• So I have to say that this second effort was all worthwhile once I got to the top of the ridge. The views were OUTSTANDING! On one side, the mountains of the central coast were spectacular and beautiful and green. On the other side, I could see the ocean from up here. It was magnificent. It was glorious. It was emotional. It was calling out to me. When you see the ocean like this, you just want to abandon your plan and go straight to it. I could have done so. The trail sign in one direction said you could hike all the way to Big Sur. Believe me, I thought about changing my plan and doing this. However, I had no maps for this section of trail. How far was it? (a long way, probably) Would there be any water? (not likely) How would I get back? (probably, I wouldn’t). In the end, the waterfalls won out over the ocean. Incredibly, I had cell service up here. I took a photo of the ocean and sent it to my wife. She was not very amused, and she was very jealous (she loves the ocean).

                  • Well on to my next campsite. All the trails up here seem to be (actually, are) longer than what my Topo map says they were. It took longer to hike than it should have taken. I got down to the campsite and the creek, and just had enough time to setup camp and eat my dinner. Then I had to go on my next hike, to the first waterfall. The way to get there is to wade straight up the creek. I was in the creek multiple times, crossing to one side, then the other side, straight through it, whatever seemed easiest to do. With the low flow in the creek, it was not difficult. It was a bit fun, but again, it took longer than expected. It did not seem that there would be any waterfalls on this creek. It was so flat. However, I finally came around a corner and there it was. Beautiful! The water and pool was a glorious green color. There was an undercut behind the falls, you could probably swim under (in the summer). It was a very unique looking falls. The entire trip was “almost” worth it, just to see this glorious waterfall, and it is about 50 ft. high. Yet, this was not the main waterfall I wanted to see on this trip. I returned to camp just before dark. Again, I was incredibly tired, and I slept very well.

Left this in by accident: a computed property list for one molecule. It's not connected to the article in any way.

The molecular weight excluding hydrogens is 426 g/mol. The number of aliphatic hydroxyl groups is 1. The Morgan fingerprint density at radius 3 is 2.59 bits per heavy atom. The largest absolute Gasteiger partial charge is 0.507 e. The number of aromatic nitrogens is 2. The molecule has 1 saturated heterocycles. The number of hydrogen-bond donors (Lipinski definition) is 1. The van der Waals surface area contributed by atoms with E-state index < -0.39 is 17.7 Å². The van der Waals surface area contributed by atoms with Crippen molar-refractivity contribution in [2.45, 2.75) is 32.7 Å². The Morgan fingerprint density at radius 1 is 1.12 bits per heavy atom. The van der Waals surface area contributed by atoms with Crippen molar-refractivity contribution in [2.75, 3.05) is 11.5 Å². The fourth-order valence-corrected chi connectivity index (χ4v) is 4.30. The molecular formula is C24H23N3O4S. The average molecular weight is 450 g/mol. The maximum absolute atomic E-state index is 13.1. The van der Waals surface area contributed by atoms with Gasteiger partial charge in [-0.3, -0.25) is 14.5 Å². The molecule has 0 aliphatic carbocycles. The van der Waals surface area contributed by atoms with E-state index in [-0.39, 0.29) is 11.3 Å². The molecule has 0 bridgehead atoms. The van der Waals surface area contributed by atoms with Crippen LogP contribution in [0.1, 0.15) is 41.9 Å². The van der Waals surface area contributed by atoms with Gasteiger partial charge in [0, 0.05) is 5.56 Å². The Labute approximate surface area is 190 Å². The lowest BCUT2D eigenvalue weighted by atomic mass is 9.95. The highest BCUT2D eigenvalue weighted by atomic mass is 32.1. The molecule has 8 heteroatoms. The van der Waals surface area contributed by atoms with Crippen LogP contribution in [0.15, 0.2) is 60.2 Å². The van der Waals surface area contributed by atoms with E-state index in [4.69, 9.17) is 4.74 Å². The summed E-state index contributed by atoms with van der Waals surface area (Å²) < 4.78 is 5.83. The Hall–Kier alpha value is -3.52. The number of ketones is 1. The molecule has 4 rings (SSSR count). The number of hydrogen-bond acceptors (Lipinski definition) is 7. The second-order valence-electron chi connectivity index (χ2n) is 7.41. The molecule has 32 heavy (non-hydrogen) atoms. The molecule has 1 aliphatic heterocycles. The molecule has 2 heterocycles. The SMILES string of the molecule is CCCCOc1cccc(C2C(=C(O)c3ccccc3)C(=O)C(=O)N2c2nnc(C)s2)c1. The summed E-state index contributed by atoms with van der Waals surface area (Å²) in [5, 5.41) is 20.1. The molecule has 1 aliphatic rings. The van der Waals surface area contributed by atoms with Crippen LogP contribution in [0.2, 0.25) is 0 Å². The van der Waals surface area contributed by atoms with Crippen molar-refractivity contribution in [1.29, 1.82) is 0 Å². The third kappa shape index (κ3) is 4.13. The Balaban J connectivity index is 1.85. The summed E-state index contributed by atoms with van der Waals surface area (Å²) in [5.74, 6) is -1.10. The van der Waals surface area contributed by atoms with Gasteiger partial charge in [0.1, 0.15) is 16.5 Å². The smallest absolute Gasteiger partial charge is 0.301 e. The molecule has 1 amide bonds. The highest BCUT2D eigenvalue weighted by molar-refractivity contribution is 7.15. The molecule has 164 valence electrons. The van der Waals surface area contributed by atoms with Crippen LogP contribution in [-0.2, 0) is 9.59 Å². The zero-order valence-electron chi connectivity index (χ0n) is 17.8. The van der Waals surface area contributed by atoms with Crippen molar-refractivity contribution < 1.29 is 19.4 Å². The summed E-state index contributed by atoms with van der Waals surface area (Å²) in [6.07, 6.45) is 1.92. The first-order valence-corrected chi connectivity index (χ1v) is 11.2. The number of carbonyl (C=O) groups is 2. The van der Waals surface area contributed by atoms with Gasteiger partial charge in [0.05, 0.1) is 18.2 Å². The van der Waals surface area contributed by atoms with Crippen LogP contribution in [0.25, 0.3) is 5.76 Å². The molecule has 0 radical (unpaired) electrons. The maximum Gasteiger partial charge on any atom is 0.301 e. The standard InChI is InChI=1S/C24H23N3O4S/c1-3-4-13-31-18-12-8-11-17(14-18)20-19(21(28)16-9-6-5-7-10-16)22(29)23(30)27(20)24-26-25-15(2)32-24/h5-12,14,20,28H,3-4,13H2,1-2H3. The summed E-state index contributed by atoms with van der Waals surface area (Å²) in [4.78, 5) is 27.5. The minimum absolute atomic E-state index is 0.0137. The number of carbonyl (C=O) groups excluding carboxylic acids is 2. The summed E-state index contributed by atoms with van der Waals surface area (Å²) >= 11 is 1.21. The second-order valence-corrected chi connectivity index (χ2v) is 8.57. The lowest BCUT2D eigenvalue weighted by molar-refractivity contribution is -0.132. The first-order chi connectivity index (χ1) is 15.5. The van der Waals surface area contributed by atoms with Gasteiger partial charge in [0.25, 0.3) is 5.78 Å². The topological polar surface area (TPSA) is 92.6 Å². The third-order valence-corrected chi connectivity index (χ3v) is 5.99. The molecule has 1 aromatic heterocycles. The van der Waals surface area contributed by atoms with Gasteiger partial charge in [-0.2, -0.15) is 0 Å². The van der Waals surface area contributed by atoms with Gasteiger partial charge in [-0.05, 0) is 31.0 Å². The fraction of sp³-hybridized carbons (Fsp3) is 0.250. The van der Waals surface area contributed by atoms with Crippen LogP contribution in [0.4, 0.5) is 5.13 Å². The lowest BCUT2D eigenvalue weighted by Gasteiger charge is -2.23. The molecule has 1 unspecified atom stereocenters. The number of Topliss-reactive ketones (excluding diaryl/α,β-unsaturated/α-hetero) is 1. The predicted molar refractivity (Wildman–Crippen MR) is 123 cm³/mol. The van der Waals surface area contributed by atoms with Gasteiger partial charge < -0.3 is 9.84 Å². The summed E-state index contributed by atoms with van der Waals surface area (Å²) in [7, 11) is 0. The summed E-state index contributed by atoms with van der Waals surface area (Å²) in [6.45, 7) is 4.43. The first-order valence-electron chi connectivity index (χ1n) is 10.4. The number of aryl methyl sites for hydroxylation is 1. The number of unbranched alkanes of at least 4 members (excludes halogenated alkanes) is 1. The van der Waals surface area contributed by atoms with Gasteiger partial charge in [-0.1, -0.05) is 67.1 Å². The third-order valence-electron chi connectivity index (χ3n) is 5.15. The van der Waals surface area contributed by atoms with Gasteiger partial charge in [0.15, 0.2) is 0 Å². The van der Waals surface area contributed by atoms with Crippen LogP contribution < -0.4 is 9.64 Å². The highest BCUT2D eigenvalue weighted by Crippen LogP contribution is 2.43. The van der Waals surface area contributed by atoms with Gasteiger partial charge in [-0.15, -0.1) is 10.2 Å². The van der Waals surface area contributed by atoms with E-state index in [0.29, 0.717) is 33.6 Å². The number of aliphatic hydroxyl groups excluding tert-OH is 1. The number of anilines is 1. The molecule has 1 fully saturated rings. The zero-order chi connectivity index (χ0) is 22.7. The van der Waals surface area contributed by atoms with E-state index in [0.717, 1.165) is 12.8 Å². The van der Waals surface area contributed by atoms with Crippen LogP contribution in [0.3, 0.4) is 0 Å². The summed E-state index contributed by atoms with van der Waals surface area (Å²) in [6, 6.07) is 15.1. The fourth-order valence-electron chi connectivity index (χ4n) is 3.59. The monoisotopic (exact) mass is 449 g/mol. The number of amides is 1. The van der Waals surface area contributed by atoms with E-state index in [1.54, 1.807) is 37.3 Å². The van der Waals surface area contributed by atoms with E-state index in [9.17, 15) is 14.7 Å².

• The next morning my goal was to see two other waterfalls on this same creek. This time I hiked along the creek downstream from camp. Before too long, the water disappeared. The creek was completely and totally dry. This was very unexpected. The water in the creek bed all went underground. I continued on down the dry creek bed for a long while, hoping beyond hope that the water would return to the surface. However, it soon became very apparent that this was not going to happen. The waterfalls downstream were bone dry. Well this was a huge bummer. Stupid dry winter! There was nothing to do except return to camp. Since it was still fairly early, I decided to pack up camp, and head back up the trail. No sense staying another night at this campsite. I made it back to the same place I stayed at the first night. I was tired and even though I was only 3 miles from my car I decided to stay one more night out here and make the easy hike in the morning. The last 3 miles would be very tick infested and I was far too tired to do battle with them on this day. I know I would have lost the battle tremendously. In the morning, I could deal with them. I fell asleep listening to the owls hooting to each other somewhere out in the dark.

                      • P.S. This waterfall will be up on my website very shortly: